Anglo American, one of the world's biggest mining corporations, wants Alaska's permission to build a massive gold and copper mine in the headwaters of the top salmon-producing rivers in the Bristol Bay region. As a scientist who has studied mining for more than 25 years, I believe the threats posed by Pebble loom larger than any mine developed in the last 30 years in the United States.
While Anglo American has promised the Pebble mine won't harm Bristol Bay's rich salmon fishery, it is best to judge this promise in light of the impacts that other Anglo American mines have had on clean water and clean air.
From a Nevada perspective, Anglo American's record is not good.
For years, the largest single source of mercury air pollution in the United States was the Jerritt Canyon gold mine in northern Nevada, which Anglo American owned through a subsidiary.
Between 1998 -- the first year EPA required reporting mines like Jerritt Canyon -- and 2001, the mine emitted between 4,700 to more than 9,000 pounds of mercury into the air each year, or about 25 to more than 50 times as much as a single medium-sized coal-fired power plant produces annually.
Worse yet, Jerritt Canyon's tailings pond, which holds millions of tons of cyanide-processed ore, has leaked ever since it was built in the mid-1980s. According to Nevada Division of Environmental Protection records, this contaminated slurry of waste that contains mercury and arsenic has been leaking into groundwater for years, some of which has gotten past the extensive pump-back system.
The very large waste rock dumps at Jerritt Canyon, as well as Anglo's closed Big Springs Mine, are both releasing large quantities of sulfate and other contaminants into surface water, with no end in sight to this contamination. The releases exceed discharge standards for surface water, but Anglo has never been compelled to clean up these sources. They sold this problem to the next owner, Queenstake, but the problems created under Anglo's stewardship remain. Queenstake has now been purchased by another company, Yukon-Nevada Gold Corp., which apparently has run into financial problems. It has recently shut down the Jerritt Canyon mine and most of the employees are gone. While the site does have a closure bond, the problems at the site, particularly the tailings facility and mercury issues, have not been addressed in a systematic manner. Without a clear plan on closure, nobody can ensure that the bond is sufficient to truly remediate the site.
Where is the expertise in mine closure and the management and technical skills of Anglo? The state and federal agencies now are dealing with a small company that is in apparently financially difficult times attempting to re-start the mill, and at the same time deal with severe environmental challenges, most of which began during Anglo American's ownership.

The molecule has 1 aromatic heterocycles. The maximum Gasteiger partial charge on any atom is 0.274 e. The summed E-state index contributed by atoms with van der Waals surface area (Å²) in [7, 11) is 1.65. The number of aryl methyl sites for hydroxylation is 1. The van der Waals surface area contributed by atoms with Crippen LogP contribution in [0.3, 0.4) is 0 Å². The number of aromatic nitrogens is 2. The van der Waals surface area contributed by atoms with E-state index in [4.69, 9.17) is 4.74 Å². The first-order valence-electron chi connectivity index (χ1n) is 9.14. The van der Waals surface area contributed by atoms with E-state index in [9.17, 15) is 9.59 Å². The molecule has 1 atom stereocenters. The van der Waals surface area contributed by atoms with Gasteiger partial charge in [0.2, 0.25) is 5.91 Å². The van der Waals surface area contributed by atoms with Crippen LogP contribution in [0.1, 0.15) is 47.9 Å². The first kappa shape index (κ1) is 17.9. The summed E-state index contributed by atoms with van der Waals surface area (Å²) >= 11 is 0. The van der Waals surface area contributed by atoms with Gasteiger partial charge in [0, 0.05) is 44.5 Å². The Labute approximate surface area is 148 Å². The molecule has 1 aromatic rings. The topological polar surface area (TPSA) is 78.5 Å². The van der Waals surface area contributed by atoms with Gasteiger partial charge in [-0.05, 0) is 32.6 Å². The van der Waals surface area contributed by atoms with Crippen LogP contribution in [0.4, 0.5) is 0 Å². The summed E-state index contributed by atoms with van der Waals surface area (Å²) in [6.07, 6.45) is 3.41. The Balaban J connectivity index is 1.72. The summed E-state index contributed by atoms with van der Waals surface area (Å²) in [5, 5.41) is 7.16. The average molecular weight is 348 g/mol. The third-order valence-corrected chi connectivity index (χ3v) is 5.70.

State and federal agencies repeatedly expressed concerns about pollution from Jerritt Canyon during Anglo American's tenure. Yet the corporation failed to fix what has become an extensive and serious water pollution problem that will persist for many generations to come.
Anglo American's resistance to fixing water pollution problems, and the fact that it allowed them to continue for so long, does not bode well for Alaska.
Pebble is different of course, but in ways that could actually magnify problems.
Pebble would be a much bigger mine than Jerritt Canyon. Pebble would unearth billions of tons of the type of sulfur-bearing rock that creates acid drainage. But unlike Jerritt Canyon, there's not much limestone buffer, which means acid drainage is likely. Copper, zinc and other heavy metals are also likely to get into surface water during operations. Over time, this pollution would threaten wild salmon and the Alaskans who depend on them to sustain their jobs and traditions.
If Anglo American's past performance is any indication, Alaskans should be wary. At Jerritt Canyon, a modern mine operating under well-established environmental laws, Anglo American's assurances that it would maintain high environmental standards clearly were not met.
Alaskans will make up their own minds about Pebble, but they deserve to know the previous record of Anglo American, not just what its consultants want them to know.
Glenn Miller is a professor of natural resources and environmental sciences at the University of Nevada, Reno and is on the board of directors of Earthworks and the Center for Science in Public Participation.